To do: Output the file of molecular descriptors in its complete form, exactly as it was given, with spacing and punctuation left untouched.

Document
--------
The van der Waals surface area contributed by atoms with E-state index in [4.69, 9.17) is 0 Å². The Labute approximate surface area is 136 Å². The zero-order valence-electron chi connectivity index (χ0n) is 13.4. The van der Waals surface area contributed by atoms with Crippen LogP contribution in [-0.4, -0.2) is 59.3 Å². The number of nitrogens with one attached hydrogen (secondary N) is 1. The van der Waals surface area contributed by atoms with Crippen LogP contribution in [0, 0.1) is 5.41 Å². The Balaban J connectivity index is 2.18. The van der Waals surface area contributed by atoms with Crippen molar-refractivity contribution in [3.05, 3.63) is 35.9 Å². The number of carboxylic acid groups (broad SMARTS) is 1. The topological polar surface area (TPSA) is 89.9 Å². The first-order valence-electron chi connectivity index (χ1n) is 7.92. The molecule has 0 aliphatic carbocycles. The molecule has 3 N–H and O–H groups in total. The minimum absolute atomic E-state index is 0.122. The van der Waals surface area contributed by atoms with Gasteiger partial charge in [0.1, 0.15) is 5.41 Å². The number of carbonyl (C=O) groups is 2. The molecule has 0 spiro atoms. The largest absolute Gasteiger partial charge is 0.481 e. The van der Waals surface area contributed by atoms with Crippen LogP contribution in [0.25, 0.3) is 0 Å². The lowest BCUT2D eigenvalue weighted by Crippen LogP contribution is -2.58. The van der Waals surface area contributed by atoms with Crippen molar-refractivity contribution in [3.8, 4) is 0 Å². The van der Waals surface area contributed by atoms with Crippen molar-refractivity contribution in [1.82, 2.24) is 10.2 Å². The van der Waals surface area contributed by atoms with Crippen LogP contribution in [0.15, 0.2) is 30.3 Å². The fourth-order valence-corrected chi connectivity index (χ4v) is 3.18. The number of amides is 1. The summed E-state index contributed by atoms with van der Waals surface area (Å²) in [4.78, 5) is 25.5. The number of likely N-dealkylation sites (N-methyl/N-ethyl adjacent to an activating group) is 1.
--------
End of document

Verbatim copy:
The van der Waals surface area contributed by atoms with E-state index in [4.69, 9.17) is 0 Å². The Labute approximate surface area is 136 Å². The zero-order valence-electron chi connectivity index (χ0n) is 13.4. The van der Waals surface area contributed by atoms with Crippen LogP contribution in [-0.4, -0.2) is 59.3 Å². The number of nitrogens with one attached hydrogen (secondary N) is 1. The van der Waals surface area contributed by atoms with Crippen LogP contribution in [0, 0.1) is 5.41 Å². The Balaban J connectivity index is 2.18. The van der Waals surface area contributed by atoms with Crippen molar-refractivity contribution in [3.05, 3.63) is 35.9 Å². The number of carboxylic acid groups (broad SMARTS) is 1. The topological polar surface area (TPSA) is 89.9 Å². The first-order valence-electron chi connectivity index (χ1n) is 7.92. The molecule has 0 aliphatic carbocycles. The molecule has 3 N–H and O–H groups in total. The minimum absolute atomic E-state index is 0.122. The van der Waals surface area contributed by atoms with Gasteiger partial charge in [0.1, 0.15) is 5.41 Å². The number of carbonyl (C=O) groups is 2. The molecule has 0 spiro atoms. The largest absolute Gasteiger partial charge is 0.481 e. The van der Waals surface area contributed by atoms with Crippen LogP contribution in [0.25, 0.3) is 0 Å². The lowest BCUT2D eigenvalue weighted by Crippen LogP contribution is -2.58. The van der Waals surface area contributed by atoms with Crippen molar-refractivity contribution in [3.8, 4) is 0 Å². The van der Waals surface area contributed by atoms with Crippen molar-refractivity contribution in [1.82, 2.24) is 10.2 Å². The van der Waals surface area contributed by atoms with Crippen LogP contribution in [0.15, 0.2) is 30.3 Å². The fourth-order valence-corrected chi connectivity index (χ4v) is 3.18. The number of amides is 1. The summed E-state index contributed by atoms with van der Waals surface area (Å²) in [4.78, 5) is 25.5. The number of likely N-dealkylation sites (N-methyl/N-ethyl adjacent to an activating group) is 1.